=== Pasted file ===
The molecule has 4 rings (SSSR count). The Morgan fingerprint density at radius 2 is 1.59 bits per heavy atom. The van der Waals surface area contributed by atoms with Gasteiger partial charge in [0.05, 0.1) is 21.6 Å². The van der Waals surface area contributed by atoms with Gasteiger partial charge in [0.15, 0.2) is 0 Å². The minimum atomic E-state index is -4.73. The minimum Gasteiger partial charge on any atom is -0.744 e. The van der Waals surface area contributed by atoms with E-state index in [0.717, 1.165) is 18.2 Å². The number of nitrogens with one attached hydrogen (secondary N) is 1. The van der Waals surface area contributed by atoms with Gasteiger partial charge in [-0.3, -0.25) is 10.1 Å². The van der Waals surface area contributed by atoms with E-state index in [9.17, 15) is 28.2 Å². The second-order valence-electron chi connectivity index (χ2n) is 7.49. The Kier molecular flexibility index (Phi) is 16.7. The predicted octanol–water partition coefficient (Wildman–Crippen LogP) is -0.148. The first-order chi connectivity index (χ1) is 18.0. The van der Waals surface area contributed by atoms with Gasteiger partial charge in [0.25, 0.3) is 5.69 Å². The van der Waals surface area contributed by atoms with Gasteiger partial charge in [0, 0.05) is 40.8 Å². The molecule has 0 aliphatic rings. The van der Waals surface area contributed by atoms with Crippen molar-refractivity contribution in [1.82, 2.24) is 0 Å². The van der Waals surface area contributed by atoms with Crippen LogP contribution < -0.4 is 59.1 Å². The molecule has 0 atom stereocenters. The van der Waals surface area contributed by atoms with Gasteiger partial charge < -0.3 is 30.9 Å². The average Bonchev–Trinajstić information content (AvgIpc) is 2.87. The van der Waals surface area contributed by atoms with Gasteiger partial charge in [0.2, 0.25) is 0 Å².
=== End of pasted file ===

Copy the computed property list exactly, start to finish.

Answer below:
The molecule has 4 rings (SSSR count). The Morgan fingerprint density at radius 2 is 1.59 bits per heavy atom. The van der Waals surface area contributed by atoms with Gasteiger partial charge in [0.05, 0.1) is 21.6 Å². The van der Waals surface area contributed by atoms with Gasteiger partial charge in [0.15, 0.2) is 0 Å². The minimum atomic E-state index is -4.73. The minimum Gasteiger partial charge on any atom is -0.744 e. The van der Waals surface area contributed by atoms with E-state index in [0.717, 1.165) is 18.2 Å². The number of nitrogens with one attached hydrogen (secondary N) is 1. The van der Waals surface area contributed by atoms with Gasteiger partial charge in [-0.3, -0.25) is 10.1 Å². The van der Waals surface area contributed by atoms with E-state index in [9.17, 15) is 28.2 Å². The second-order valence-electron chi connectivity index (χ2n) is 7.49. The Kier molecular flexibility index (Phi) is 16.7. The predicted octanol–water partition coefficient (Wildman–Crippen LogP) is -0.148. The first-order chi connectivity index (χ1) is 18.0. The van der Waals surface area contributed by atoms with Gasteiger partial charge in [0.25, 0.3) is 5.69 Å². The van der Waals surface area contributed by atoms with Gasteiger partial charge in [0, 0.05) is 40.8 Å². The molecule has 0 aliphatic rings. The van der Waals surface area contributed by atoms with Crippen molar-refractivity contribution in [1.82, 2.24) is 0 Å². The van der Waals surface area contributed by atoms with Crippen LogP contribution < -0.4 is 59.1 Å². The molecule has 0 atom stereocenters. The van der Waals surface area contributed by atoms with Gasteiger partial charge < -0.3 is 30.9 Å². The average Bonchev–Trinajstić information content (AvgIpc) is 2.87. The van der Waals surface area contributed by atoms with Gasteiger partial charge in [0.2, 0.25) is 0 Å².